The effects of this war on baby girls can be clearly seen in the changes in sex ratios at birth. As demographer Nicholas Eberstadt explains, there is a “slight but constant and almost unvarying excess of baby boys over baby girls born in any population.” The number of baby boys born for every hundred baby girls, which is so constant that it can “qualify as a rule of nature,” falls along an extremely narrow range along the order of 103, 104 or 105. On rare occasions it even hovers around 106.

These sex ratios vary slightly based on ethnicity. For example, rates in the U.S. in 1984 were as follows: White: 105.4; Black: 103.1; American Indian: 101.4; Chinese: 104.6; and Japanese 102.6. Such variations, however, remain small and fairly stable over time.

But Eberstadt finds that during the last generation, the sex ratio at birth in some parts of the world have become “completely unhinged.” Consider this graph he provides, showing the provinces in China in 2000:
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FosterParentImageSome of the earliest documentation of children being cared for in foster homes can be found in the Old Testament and in the Talmud, notes the National Foster Care Parent Association (NFPA). And early Christian church records also show children were boarded with “worthy widows” who were paid by collections from the congregation.

The modern foster care movement also has roots in religious-based charity. In the mid-1850s, the work of Charles Loring Brace, a minister and director of the New York Children’s Aid Society, became the foundation for the foster care movement as it exists today.

As a result of the New York Children’s Aid Society’s placements sectarian social agencies and state governments became involved in foster home placements. But once the state became involved, the values of government bureaucrats began to trump religious convictions in determining what was best for children.

A prime example is new laws and regulations regarding gender identity and sexual orientation that conflicts with the values of religious foster parents. In The Weekly Standard, Jeryl Bier explains how the federal Department of Health and Human Services is weighing in and requiring “affirmation”:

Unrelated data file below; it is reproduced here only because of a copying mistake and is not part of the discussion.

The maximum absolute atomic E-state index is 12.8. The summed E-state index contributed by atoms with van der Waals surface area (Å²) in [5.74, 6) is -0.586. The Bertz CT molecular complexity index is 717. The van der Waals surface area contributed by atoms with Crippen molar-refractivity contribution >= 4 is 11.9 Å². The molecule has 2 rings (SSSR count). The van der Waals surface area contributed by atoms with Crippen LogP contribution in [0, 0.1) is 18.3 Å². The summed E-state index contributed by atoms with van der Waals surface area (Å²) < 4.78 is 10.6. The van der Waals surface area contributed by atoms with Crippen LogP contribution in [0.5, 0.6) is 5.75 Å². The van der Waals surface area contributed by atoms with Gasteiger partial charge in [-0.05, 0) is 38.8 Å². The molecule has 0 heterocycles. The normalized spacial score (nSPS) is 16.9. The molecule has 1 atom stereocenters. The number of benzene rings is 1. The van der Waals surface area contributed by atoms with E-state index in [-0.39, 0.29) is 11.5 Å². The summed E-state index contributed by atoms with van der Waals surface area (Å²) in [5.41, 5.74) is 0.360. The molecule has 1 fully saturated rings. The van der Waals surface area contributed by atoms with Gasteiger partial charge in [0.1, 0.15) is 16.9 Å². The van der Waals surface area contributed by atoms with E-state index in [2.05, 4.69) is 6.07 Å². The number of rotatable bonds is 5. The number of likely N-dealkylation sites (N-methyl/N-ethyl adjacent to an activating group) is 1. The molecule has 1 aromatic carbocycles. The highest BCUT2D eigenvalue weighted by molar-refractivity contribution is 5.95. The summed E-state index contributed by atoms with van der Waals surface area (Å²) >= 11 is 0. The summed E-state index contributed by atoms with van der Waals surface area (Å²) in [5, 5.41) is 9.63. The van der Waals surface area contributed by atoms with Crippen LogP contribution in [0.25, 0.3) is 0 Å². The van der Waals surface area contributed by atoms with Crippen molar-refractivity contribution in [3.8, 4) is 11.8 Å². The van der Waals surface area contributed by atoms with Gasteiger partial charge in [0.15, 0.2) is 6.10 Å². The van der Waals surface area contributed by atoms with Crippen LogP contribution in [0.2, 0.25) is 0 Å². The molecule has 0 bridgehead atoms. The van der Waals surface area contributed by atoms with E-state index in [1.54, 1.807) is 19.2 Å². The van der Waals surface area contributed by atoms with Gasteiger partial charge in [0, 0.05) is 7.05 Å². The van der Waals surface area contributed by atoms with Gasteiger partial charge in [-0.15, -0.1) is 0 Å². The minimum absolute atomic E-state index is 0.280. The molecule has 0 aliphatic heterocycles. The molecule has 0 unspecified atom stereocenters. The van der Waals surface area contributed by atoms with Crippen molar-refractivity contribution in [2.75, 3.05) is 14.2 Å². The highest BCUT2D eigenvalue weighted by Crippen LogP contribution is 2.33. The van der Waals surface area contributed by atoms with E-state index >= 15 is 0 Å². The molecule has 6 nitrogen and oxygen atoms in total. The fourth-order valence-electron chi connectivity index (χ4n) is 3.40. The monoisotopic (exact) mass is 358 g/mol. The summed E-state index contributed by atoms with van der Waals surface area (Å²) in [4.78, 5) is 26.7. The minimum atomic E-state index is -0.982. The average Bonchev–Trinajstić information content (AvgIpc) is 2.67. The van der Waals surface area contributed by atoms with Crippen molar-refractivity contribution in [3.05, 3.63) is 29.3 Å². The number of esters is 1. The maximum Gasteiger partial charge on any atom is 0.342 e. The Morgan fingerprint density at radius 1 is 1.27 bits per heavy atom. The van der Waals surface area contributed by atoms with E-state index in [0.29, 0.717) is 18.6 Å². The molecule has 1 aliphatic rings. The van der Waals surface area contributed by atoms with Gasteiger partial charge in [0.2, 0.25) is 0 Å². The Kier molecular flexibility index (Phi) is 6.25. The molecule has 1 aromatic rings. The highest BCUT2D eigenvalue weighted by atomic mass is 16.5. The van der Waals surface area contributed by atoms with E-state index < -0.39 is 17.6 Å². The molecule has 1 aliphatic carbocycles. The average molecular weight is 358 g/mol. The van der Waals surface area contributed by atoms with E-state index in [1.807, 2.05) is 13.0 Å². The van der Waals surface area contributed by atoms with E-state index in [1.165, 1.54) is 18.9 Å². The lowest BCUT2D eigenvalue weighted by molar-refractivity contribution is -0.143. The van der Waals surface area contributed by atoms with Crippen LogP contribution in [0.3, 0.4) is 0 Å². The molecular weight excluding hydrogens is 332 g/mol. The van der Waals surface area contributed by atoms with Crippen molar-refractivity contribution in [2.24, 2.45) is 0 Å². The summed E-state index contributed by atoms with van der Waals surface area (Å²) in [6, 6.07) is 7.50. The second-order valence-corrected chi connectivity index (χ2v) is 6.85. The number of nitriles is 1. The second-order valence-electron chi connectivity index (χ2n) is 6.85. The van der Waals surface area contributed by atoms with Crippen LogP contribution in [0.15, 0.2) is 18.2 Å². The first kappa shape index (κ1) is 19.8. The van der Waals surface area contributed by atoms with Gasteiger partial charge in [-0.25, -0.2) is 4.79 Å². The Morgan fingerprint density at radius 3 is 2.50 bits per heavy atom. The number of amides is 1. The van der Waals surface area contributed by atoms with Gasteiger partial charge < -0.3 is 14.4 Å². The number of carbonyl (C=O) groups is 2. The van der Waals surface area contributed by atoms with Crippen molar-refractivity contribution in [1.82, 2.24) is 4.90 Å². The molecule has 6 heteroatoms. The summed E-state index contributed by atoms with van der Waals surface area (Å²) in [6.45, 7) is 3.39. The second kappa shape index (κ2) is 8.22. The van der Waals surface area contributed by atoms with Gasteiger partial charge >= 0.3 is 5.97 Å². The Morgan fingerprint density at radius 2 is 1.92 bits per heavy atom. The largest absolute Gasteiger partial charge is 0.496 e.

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1940Today’s parents are obsessed with setting their kids on strategic paths to supposed “success,” pre-planning their days to be filled with language camps, music lessons, advanced courses, competitive sports, chess clubs, museum visits, and so on.

Much of this is beneficial, of course, but amidst the bustle, at least one formative experience is increasingly cast aside: good, old-fashioned hard work.

In an essay for the Wall Street Journal, Jennifer Breheny Wallace points to a recent survey of U.S. adults where “82% reported having regular chores growing up, but only 28% said that they require their own children to do them.” Paired with the related decreases in youth employment outside the home, such a trend is a worrisome sneak peak at our economic future, but even more troubling for those who believes that work with the hands produces far more than mere material benefits. (more…)

broken-familyIn the 1970s, Paul Ehrlich tried to warn us: human beings were in trouble. We were reproducing so rapidly, Ehrlich opined, that millions of us would soon be starving.

Ehrlich got one thing right: we are in trouble. But he was completely wrong about overpopulation. Today, just the opposite is true. There aren’t enough of us human beings. And a lot of people are seriously disinterested in making more.

Nicholas Eberstadt calls this the “flight from family.” (more…)